First, husbands are pro-active servant-leaders. Just as Jesus took the initiative and gave himself up for his bride (v. 25), so guys we should be taking the initiative to step up to our responsibilities, to step in to the situation and to step out for our brides. Sure there are times when I don’t feel like taking initiative. It’s harder to be pro-active, but ducking my responsibilities to my wife is not loving her like Jesus loved the Church. It’s also hard to make sure my leadership is serving God’s purposes for my wife rather than serving my self-centred interests. Anyone relate to that?

Second, husbands protect their bride. Jesus sacrificed himself to “sanctify” his bride (v. 26). He gave of himself to deliver his bride from corruption and death to holiness and life. As earthly husbands our role is analogous. We take the initiative to protect our bride from that which threatens her well-being, whether that threat is physical, spiritual, or otherwise. Protecting our wife is not dominating her with self-serving rules or putting her in her place with our remarks.

Third, husbands provide for their bride. Just as Jesus nourished and cherished the Church (v. 29) so we should care for the needs of our bride. We might quickly think about providing her material needs and that is a good start, but guys we need to be the one that provides our bride with security and affirmation so that she can flourish and become the woman God intends.

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26
Nov
07

The issues men face

Photo Credit - http://farm1.static.flickr.com/192/1506608166_20dc088a80_b.jpgWhat are the issues? The issues that guys are dealing with…guys in the church, guys in the workplace, guys at the rink and on the court? Here is a list that came out of discussions that four of us had yesterday. They are not ranked…this is just the order they came up.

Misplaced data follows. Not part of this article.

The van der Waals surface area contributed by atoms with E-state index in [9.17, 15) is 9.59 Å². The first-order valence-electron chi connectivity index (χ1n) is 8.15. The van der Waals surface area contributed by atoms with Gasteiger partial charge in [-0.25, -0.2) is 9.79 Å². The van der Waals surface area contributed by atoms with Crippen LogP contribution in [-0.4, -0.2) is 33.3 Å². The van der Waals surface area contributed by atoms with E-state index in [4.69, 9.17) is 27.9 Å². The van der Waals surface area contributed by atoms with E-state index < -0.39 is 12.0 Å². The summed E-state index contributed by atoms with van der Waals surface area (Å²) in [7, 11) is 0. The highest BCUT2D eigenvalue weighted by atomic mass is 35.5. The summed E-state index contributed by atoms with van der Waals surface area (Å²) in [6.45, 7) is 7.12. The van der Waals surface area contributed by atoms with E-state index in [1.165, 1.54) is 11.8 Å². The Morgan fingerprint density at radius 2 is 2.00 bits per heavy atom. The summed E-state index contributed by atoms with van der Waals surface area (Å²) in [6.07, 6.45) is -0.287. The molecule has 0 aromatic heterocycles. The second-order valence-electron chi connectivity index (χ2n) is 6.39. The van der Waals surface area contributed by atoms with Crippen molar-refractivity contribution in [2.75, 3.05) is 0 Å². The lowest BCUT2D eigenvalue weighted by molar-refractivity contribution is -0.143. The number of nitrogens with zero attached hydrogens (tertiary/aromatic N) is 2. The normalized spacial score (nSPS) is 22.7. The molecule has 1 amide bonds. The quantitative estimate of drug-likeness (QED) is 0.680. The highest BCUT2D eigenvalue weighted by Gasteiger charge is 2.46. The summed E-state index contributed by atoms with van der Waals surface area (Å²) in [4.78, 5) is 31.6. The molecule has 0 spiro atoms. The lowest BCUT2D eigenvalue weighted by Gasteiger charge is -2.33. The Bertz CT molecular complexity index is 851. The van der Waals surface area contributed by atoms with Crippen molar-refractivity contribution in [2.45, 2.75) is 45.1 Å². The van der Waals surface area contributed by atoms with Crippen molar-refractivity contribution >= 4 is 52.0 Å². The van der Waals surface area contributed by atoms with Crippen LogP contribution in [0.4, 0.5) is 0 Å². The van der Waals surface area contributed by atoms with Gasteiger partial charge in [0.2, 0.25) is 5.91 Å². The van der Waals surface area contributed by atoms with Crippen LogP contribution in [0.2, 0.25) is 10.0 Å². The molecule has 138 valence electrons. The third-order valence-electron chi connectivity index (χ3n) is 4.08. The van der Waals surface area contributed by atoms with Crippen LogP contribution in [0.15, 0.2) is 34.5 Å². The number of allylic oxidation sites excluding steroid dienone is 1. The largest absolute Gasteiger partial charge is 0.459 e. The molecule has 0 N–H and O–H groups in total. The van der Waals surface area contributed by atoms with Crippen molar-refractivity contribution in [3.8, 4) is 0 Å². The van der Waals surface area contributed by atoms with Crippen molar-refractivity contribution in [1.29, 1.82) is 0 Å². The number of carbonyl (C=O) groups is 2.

1. Understanding the women in our lives
  2. Being connected with other guys
  3. Knowing our role as a man
  4. Finding freedom to be who we are to be
  5. Being accountability to other men
  6. Being disciplined to do what we ought to do

I would love to hear your take.

12
Nov
07

How incompetent are you at work?

Are you an incompetent manager? Margaret Heffernan at FastCompany.com identified 10 habits that she suggests are pointers towards managerial incompetence.

I have recast those 10 into the following two categories:

  1. You are not honest about your own fears and limitations.
    1. You put off decisions for fear you might make the wrong one.
    2. You hide behind consultants.
    3. You hire people who will not out shine you.
    4. You work long hours to look good.
    5. You focus on procedures because you’re not sure how to advance the process.
    6. You become consumed with little tasks because you can’t handle the key ones.
  2. You are not trustworthy in relationships.
    1. You keep secrets from your staff unnecessarily.
    2. You are unable to correct staff honestly and directly.
    3. You have burned your bridges…no former employees want to join your team.
    4. You fail to honour deadlines, robbing the team of a sense of accomplishment.

How do you measure up?

The bottom line here is more than what you might think. Our honesty and trustworthiness with our “little” piece of the marketplace is an indicator of our preparedness to be faithful in the “much” of God’s kingdom.

One who is faithful in a very little is also faithful in much, and one who is dishonest in a very little is also dishonest in much – Jesus (Lk 16:10)

15
Oct
07

It’s your move!

Photo credit - http://farm1.static.flickr.com/110/261516821_d8e6ec5920.jpg?v=0Where was Adam when his bride was being accosted by the serpent? Don’t give me the line, “The text doesn’t say exactly.” Maybe not ‘exactly’, but what it says is plenty for my point. Adam, wherever he was ‘exactly’, he wasn’t ‘there’ putting himself forward to protect his wife from the craftiness of the Father of all lies. He wasn’t ‘there’ putting himself forward to provide guidance about God’s command. Wherever he was, he wasn’t up front giving himself for his wife and he is not up front for the rest of us husbands either. We must look elsewhere for a role model.

Paul points us in the right direction. He writes,

Husbands, love your wives, as Christ loved the church and gave himself up for her (Eph 5:25)

Whereas the first Adam gave up his bride when God came a callin’ in the garden, the second Adam gave himself up in the garden for all those that would become his bride the church.

Here is the deal: Men of the Way, step up, put up and give themselves up for the wellbeing of their bride.

Take this on-line poll